As part of our continuing, Goldilocks-inspired effort to identify what in early election-cycle polls is and is not arguably relevant to reality, I’ll begin by citing John Sides latest please-don’t-read-the-early-polls post at The Monkey Cage, wherein he acknowledges a couple of exceptions. The most obvious is the simple fact that certain Republican primary horse-race polls are being used by Fox News to cast six or seven candidates into the outer darkness of a kiddie-table secondary “forum” on the day of the first presidential candidate debate. You can deplore the fact that Fox did this all day long, but it undoubtedly matters.
Sides goes on to suggest that early polling on issues or voter mood can be relevant reading material, too, but that’s as far as he’ll take it.
I personally think favorable-unfavorable ratings in early polls are worth noting, at least at the extremes. And even primary horse-race polls can supply some data, if looked at from a considerable distance and via averages, not the sort of hopped-up this-is-the-end-for-Hillary spin of last week’s Quinnipiac polls of CO, IA and VA.
But here’s one relatively small item on which I flat disagree with Sides:
I would tend to ignore trial-heat match-ups for the general election. A Clinton-Bush or Clinton-Walker poll now doesn’t tell us much about November 2016. If those match-ups are discussed, I would pair it with more historical context that demonstrates how early polls have often been wrong and also venture to explain why they are wrong and, possibly, what direction they are likely to move.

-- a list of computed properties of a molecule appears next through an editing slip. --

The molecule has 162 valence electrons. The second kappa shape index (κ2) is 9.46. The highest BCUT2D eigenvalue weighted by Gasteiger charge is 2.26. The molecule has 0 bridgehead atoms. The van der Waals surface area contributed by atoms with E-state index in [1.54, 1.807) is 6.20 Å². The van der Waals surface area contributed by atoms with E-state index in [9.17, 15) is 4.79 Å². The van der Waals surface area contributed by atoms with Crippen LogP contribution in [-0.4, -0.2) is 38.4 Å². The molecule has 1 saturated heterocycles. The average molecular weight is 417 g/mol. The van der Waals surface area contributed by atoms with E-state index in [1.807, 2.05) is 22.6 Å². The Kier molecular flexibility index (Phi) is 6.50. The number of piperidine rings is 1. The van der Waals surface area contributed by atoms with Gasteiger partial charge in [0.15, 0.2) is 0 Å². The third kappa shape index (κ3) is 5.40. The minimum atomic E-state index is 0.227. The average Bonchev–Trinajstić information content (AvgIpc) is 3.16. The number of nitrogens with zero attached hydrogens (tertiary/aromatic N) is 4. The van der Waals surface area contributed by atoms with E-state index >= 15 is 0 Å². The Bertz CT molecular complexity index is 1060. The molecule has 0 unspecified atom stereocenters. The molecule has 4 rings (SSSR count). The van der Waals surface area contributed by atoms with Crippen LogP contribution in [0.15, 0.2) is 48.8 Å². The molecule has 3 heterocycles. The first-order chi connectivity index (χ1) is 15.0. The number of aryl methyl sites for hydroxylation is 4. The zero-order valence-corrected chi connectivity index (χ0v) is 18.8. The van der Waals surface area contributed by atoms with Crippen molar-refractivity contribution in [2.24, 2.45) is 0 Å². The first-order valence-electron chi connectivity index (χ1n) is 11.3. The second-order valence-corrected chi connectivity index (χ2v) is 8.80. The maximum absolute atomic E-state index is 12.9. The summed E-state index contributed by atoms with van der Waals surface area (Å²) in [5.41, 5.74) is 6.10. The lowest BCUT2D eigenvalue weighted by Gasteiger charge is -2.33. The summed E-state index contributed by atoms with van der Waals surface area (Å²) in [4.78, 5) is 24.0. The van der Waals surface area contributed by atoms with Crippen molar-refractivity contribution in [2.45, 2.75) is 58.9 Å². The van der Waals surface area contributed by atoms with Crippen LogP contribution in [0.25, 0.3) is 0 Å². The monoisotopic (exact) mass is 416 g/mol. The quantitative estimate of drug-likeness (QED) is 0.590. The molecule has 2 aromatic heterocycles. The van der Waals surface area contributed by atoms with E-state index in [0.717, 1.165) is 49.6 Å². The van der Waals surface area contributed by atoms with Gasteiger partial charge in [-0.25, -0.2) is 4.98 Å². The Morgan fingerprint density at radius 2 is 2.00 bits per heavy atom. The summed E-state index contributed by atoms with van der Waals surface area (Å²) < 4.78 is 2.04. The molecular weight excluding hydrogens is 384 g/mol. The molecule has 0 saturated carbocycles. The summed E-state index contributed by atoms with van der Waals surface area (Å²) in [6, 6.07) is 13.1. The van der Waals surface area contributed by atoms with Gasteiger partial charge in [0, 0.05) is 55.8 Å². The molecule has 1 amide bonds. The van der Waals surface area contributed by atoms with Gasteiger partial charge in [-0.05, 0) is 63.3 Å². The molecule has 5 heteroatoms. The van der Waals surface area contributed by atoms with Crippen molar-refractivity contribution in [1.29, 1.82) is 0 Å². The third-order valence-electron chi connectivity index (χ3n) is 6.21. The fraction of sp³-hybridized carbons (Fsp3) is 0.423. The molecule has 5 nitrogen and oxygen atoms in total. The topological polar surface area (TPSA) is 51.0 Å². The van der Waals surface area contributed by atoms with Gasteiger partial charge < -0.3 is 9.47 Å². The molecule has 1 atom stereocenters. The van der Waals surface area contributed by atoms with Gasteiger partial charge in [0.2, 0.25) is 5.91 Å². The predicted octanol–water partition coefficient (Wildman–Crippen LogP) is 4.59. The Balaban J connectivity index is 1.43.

Yeah, sure, but there’s a reason these trial heats can matter than has little to do with whether they wind up being accurate predictors of general election matchups: they are very useful with primary voters who are interested in a candidate’s electability. If Sen. Fudd is trailing the other party’s likely nominee consistently by 20 points in general election trial heats, that’s worth knowing, particularly if Fudd keeps claiming he’s the strongest general election candidate. The closer we get to decision time for primary voters, the more this sort of data could matter, even though we’ll still be many months away from November of 2016.
If I had the technical capacity, I’d tape a Blue Oyster Cult cover song entitled “Don’t Fear the Data” to serve as a counterpoint to all the lalalalala I can’t hear you reaction to discussion of early polls. Yes, I understand that some reporters and pundits are, well, idiotic on the subject, while others are deliberately spinning relatively meaningless numbers as though they are bulletins from God. But used carefully, most data is worth something.